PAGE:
Thus, we propose the following compromise. First, China should implement in the next few months a 10 to 15 percent appreciation of the renminbi relative to the current value of the basket. This could be done either by a revaluation or by allowing market forces to push up the currency’s value. Such a “downpayment” would help to persuade external critics that China is serious about controlling its growing external imbalance. Second, China should widen substantially either the band around the central rate or the daily fluctuation limit. That would provide increased independence for monetary policy, allow scope for further renminbi appreciation and give China experience in managing increased flexibility. Third, to offset some of the contractionary effect of the renminbi appreciation, China should simultaneously implement fiscal expansion. Fourth, China should maintain most capital controls until its banks are further strengthened.
This would still require sizeable real appreciation of the renminbi later, with all the problems that such a phased adjustment entails. If speculative inflows resurge, the authorities would need to choose between an acceleration of renminbi appreciation and a temporary recourse to tighter controls on capital inflows. In the final stage of currency reform—when China’s banking system is more stable—China would float the currency and remove the remaining capital controls. Admittedly, this is not an elegant plan. But if it would break the existing logjam in addressing global payments imbalances, it merits consideration.
Working Paper 12-19: The Renminbi Bloc Is Here: Asia Down, Rest of the World to Go? October 2012
Policy Brief 12-7: Projecting China's Current Account Surplus April 2012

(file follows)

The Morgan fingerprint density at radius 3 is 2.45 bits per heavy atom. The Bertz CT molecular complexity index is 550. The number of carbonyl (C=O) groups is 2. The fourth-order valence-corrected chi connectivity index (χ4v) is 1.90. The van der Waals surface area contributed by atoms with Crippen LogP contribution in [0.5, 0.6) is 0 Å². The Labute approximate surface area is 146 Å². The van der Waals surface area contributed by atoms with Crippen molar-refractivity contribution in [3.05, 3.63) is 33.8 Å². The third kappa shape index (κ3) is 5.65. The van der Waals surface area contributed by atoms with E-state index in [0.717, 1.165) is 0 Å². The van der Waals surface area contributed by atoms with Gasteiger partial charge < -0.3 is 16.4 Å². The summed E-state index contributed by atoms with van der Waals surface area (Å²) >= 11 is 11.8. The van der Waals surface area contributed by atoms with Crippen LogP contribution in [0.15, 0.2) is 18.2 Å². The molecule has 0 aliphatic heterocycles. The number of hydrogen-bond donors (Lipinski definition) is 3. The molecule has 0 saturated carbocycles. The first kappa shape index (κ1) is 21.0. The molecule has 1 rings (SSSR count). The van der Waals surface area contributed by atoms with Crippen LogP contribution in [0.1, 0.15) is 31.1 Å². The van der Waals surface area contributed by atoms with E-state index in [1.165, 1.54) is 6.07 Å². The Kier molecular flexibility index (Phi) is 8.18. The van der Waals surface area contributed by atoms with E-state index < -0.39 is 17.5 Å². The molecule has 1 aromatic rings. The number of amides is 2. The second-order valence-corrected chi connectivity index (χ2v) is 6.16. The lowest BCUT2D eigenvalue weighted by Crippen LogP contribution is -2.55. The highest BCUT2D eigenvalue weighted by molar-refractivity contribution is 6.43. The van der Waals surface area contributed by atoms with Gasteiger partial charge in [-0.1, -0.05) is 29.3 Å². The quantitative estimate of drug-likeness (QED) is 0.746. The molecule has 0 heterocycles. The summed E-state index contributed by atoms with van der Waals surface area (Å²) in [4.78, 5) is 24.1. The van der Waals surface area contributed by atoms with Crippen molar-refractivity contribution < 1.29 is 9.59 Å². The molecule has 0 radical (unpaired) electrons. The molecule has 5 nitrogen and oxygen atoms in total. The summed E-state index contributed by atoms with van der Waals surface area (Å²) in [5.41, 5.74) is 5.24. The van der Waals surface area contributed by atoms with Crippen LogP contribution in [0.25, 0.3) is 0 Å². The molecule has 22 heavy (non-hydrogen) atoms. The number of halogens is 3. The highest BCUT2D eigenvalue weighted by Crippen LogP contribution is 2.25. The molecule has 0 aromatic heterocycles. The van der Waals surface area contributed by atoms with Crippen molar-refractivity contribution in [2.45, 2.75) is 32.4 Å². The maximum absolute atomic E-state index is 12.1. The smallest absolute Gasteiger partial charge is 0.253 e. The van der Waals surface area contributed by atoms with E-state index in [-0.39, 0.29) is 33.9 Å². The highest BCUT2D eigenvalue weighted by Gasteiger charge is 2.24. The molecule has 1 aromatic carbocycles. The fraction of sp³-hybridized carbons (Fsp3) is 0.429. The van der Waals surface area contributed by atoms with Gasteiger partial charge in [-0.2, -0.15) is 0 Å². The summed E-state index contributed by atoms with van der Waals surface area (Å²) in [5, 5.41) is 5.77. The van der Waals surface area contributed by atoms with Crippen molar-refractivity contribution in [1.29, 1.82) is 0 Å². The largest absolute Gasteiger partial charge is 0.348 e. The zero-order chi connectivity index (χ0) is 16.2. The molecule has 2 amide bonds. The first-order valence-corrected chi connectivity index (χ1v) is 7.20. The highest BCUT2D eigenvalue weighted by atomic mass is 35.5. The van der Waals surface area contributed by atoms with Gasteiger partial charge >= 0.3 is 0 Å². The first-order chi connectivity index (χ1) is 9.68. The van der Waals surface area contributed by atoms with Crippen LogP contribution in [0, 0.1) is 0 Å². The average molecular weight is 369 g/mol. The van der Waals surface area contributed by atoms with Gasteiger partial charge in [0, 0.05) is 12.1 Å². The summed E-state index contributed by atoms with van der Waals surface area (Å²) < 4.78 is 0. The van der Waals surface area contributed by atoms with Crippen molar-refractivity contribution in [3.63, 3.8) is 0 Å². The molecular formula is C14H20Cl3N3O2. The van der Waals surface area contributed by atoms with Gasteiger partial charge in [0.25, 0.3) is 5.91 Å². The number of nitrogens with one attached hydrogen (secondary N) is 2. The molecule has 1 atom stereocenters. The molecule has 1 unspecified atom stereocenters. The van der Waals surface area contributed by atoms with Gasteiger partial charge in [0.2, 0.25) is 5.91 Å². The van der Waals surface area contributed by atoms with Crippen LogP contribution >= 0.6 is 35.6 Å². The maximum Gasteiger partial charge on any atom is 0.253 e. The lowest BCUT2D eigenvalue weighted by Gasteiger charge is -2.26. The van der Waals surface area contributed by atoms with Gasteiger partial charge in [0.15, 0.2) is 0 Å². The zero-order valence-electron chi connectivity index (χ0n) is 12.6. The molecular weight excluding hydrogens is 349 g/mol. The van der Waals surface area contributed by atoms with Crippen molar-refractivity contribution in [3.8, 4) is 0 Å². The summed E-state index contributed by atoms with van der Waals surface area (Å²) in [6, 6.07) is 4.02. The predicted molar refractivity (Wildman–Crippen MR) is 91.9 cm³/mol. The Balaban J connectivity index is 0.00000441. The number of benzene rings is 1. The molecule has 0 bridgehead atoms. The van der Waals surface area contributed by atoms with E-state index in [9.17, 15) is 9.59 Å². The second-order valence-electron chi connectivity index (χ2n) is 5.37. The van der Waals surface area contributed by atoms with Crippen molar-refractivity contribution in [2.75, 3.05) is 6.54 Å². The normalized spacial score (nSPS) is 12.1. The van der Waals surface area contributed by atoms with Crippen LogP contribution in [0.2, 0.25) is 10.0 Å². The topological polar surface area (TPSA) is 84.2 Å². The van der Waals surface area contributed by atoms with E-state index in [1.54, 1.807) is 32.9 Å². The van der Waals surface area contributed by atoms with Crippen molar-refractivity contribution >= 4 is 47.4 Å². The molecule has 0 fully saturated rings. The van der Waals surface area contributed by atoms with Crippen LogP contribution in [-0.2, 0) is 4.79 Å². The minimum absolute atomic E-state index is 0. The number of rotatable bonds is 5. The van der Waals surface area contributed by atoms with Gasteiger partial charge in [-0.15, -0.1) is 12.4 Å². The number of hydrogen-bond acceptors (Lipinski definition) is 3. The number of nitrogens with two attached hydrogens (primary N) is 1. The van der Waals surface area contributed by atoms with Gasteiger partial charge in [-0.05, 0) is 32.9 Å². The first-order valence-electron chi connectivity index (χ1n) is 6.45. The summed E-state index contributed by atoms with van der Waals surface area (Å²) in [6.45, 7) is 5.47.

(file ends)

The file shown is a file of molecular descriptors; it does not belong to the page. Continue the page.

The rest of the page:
Book: Sustaining China's Economic Growth after the Global Financial Crisis January 2012
Book: Eclipse: Living in the Shadow of China's Economic Dominance September 2011
Op-ed: For a Serious Impact, Tax Chinese Assets in the United States October 13, 2011
Op-ed: Taxing China's Assets: How to Increase US Employment Without Launching a Trade War April 25, 2011
Op-ed: Why the World Needs Three Global Currencies February 15, 2011
Policy Brief 10-26: Currency Wars? November 2010
Op-ed: Obama Has to Tell Beijing Some Hard Truths November 29, 2010
Congressional Testimony: Correcting the Chinese Exchange Rate September 15, 2010
Policy Brief 10-20: Renminbi Undervaluation, China’s Surplus, and the US Trade Deficit August 2010
Op-ed: Chinomics: Yes, China Does Need that Infrastructure June 23, 2010
Policy Brief 10-16: Deepening China-Taiwan Relations through the Economic Cooperation Framework Agreement June 2010
Congressional Testimony: China's Exchange Rate Policy and Trade Imbalances April 22, 2010
Op-ed: New Imbalances Will Threaten Global Recovery June 10, 2010
Policy Brief 10-7: The Sustainability of China's Recovery from the Global Recession March 2010
Congressional Testimony: Correcting the Chinese Exchange Rate: An Action Plan March 24, 2010
Paper: Submission to the USTR in Support of a Trans-Pacific Partnership Agreement January 25, 2010
Peterson Perspective: A Growing US-China Rift January 6, 2010
Book: China's Rise: Challenges and Opportunities (hardcover) September 2008
Paper: China Energy: A Guide for the Perplexed May 2007
Speech: Is China a Currency “Manipulator”? January 28, 2009
Congressional Testimony: China's Role in the Origins of and Response to the Global Recession February 17, 2009
Book: US-China Trade Disputes: Rising Tide, Rising Stakes August 2006
Book: Debating China's Exchange Rate Policy April 2008
Congressional Testimony: A Muscular Multilateralism to Engage China on Trade September 21, 2011
Peterson Perspective: Legislation to Sanction China: Will It Work? October 7, 2011
Book: The Future of China's Exchange Rate Policy July 2009
Working Paper 11-14: Renminbi Rules: The Conditional Imminence of the Reserve Currency Transition September 2011